Organizing/Tagging (hashtag) (3) RT Sharing/Distribution (re-tweet) (4) http:// Linking to other sources (link/short URL) These twitter-specific communicative functions of addressing, linking, tagging and republishing offer new opportunities for citizens to participate in the political discourse. The tweets have a contextualized communicative function within a larger framework of a discourse network. This discourse network is based on specific functions of twitter as a tool for interpersonal exchange. This network can be described by the following functions, based on the Twitter signifiers (@, , RT, http://) (Thimm et al. 2011): * Intertextuality: references between Tweets, coherence via @, structure via * Transmediality: topics of discourse are discussed and commented in different media via http:// * Intermediality: multimodal expression of discoursive content in photos etc. These communicative functions are realized by multimodal intertextual compositions of language signs, pictures, films and sound. Based on this functional model, the main research questions put forward can be focused on four levels of discourse: * Interactive Level: Is Twitter a tool for a more direct, more immediate exchange between citizens and politicians? If so, in which contexts? * Functional Level: Which communicative strategies and functions are used in these exchanges? * Performative level: Which linguistic means are used, which speech acts are enacted? * Societal and Political Level: Does Twitter enable deliberative democracy, according to the principles put forward by Habermas? To follow up these research questions, an extensive body of Twitter messages ("Tweets") was documented during five state elections in Germany. For the analysis, a total of 375.000 Tweets were systematically collected three weeks before and one week after the elections in the years 2010 and 2011.These tweets include: (1) tweets by selected candidates of each party, (2) tweets by print media twitter portals, as well as (3) by citizens posting about the election and connecting up with politicians. The overall methodological process applied can be characterized as triangulation, combining qualitative with quantitative measures. Qualitative measures included interpersonal interaction (via @replies and RTs), semantic analysis (structuring function via hashtags), argumentation and narration (via links, twitpics and videos) and speech acts (e.g. metacommunication). Quantitative measures consisted of content analysis, frequency profiles, and interactional topic profiles, based on an analysis with help of the QDA Miner Software. The quantitative and qualitative measures were combined to extract Twitter-profiles of the politicians, including results of their activity, interactive styles, argumentation patterns as well as interaction structures (e.g. types of reference, topic management). The analysis revealed different strategies on the level of interaction and responsivity on the part of the politicians. Some focused on campaign issues and went ahead with their personal agenda ("presentational type"), while others engaged directly and intently with citizens and used twitter as a dialogical tool ("interactive type").The content analysis showed an unusual mix of private and political topics on the part of the politicians, a mix, which is only partly accepted by the wider public.* So far, Twitter is often a one-way medium: people are following politicians, but don't necessarily interact.* Most recently, however, more citizens have started using the interactive functions to voice their interests and concerns. It will be argued that Twitter is a complex and highly condensed platform ("discourse universe") for information diffusion, interpersonal exchange, argumentation and mobilisation. In respect of the idealized concept of deliberative democracy, the data demonstrate new options for political debates and political participation. Overall, Twitter will be conceptualized as a "staying in touch" and "gatewatching" medium, which not only combines a control and information exchange function, but enables citizens to participate and influence politics more than ever before.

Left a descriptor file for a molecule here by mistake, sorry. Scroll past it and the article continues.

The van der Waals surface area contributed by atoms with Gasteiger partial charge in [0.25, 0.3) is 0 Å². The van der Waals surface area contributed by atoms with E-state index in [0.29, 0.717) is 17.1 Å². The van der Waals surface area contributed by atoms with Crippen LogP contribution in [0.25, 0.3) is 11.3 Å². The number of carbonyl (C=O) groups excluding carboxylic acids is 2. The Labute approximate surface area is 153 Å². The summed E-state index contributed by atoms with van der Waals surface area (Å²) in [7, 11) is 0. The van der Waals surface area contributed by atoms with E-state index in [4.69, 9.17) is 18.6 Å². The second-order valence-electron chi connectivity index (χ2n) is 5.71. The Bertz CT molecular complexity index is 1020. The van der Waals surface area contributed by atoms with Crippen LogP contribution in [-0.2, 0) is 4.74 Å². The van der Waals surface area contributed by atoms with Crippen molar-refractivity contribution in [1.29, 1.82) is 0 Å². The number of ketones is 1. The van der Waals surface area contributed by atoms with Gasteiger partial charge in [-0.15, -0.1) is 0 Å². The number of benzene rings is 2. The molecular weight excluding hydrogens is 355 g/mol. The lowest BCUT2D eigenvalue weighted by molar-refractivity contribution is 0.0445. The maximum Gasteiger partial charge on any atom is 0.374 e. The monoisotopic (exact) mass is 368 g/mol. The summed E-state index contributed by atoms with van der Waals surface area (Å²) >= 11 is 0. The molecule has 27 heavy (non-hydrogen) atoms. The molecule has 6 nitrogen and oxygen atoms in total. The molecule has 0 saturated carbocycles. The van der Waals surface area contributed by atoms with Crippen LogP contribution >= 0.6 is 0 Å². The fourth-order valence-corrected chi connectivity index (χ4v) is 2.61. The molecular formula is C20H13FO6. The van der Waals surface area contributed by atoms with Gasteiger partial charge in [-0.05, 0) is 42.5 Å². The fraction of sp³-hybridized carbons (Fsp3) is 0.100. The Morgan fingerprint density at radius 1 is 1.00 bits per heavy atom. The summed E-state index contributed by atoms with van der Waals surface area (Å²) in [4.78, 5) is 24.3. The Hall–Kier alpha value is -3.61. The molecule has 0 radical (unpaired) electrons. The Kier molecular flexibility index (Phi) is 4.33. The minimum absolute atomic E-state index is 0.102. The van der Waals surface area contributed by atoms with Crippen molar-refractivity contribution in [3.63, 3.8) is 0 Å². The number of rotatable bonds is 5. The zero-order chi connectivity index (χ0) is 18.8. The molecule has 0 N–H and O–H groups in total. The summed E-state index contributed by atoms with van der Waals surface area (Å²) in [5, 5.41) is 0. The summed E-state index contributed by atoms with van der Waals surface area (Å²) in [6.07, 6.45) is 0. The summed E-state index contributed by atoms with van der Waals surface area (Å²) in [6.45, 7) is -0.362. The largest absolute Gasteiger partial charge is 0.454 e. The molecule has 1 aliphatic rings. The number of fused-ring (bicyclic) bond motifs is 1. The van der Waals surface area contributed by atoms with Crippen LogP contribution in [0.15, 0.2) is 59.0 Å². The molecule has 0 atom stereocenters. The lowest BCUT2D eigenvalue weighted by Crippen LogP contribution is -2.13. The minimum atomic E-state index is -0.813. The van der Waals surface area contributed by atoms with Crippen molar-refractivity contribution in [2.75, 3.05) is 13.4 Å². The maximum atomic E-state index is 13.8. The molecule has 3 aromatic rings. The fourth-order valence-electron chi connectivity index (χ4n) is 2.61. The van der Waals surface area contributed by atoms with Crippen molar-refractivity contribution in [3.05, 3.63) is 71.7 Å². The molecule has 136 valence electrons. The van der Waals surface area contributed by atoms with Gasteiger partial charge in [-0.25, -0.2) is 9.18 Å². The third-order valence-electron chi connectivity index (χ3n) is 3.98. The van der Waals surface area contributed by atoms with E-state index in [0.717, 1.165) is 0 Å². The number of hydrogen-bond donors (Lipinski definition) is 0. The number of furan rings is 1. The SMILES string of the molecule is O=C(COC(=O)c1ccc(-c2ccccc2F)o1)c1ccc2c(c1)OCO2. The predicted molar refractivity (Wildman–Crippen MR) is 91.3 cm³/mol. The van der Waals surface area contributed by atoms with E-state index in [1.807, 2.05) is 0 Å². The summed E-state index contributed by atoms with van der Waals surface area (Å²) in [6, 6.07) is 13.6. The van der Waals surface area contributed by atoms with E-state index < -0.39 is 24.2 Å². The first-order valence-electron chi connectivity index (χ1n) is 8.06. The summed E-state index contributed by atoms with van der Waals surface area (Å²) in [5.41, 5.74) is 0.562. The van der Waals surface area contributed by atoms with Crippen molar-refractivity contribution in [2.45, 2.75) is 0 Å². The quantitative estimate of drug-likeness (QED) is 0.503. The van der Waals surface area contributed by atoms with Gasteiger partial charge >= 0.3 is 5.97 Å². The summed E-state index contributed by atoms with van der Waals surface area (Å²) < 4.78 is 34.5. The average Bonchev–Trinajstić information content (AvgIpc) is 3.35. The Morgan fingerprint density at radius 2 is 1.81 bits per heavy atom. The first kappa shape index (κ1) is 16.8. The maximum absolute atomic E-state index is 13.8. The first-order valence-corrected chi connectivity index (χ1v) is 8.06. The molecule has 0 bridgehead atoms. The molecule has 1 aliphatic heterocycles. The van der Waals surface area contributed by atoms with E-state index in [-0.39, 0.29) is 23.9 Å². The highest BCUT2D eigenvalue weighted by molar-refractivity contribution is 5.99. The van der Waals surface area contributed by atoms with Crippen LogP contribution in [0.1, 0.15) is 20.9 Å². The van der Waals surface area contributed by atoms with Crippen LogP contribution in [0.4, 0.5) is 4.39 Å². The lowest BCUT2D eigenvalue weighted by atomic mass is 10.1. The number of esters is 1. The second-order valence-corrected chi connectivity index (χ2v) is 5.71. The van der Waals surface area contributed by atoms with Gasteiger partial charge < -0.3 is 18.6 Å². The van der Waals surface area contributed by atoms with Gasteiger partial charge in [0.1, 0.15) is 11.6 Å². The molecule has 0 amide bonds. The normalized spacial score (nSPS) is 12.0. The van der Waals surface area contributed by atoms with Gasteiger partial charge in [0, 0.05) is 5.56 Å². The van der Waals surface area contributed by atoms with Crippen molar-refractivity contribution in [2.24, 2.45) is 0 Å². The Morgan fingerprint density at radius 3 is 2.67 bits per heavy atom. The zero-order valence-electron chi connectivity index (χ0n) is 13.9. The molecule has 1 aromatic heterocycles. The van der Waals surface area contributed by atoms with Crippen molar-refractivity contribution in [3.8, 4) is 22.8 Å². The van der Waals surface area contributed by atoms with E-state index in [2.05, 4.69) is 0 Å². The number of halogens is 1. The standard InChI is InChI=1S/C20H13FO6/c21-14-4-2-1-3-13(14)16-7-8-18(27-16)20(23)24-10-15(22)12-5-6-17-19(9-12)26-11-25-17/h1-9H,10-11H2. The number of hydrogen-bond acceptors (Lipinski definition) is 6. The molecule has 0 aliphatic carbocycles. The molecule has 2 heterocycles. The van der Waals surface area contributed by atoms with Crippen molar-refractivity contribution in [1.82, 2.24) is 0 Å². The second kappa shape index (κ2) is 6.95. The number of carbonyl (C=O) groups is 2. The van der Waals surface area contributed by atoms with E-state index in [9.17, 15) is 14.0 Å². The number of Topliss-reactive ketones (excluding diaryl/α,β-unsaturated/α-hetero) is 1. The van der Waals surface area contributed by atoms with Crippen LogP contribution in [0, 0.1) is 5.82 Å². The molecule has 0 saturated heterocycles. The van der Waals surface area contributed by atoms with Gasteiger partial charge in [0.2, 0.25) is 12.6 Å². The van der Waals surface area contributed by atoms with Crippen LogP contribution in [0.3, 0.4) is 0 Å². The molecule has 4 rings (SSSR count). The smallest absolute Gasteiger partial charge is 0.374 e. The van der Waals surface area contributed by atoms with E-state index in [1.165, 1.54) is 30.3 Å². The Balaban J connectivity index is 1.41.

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Dates et versions

hal-00840636 , version 1 (02-07-2013)


  • HAL Id : hal-00840636 , version 1


Caja Thimm. Political deliberation and the internet: Forms and Functions of civic Participation on Twitter. Communiquer dans un monde de normes. L'information et la communication dans les enjeux contemporains de la " mondialisation "., Mar 2012, France. ⟨hal-00840636⟩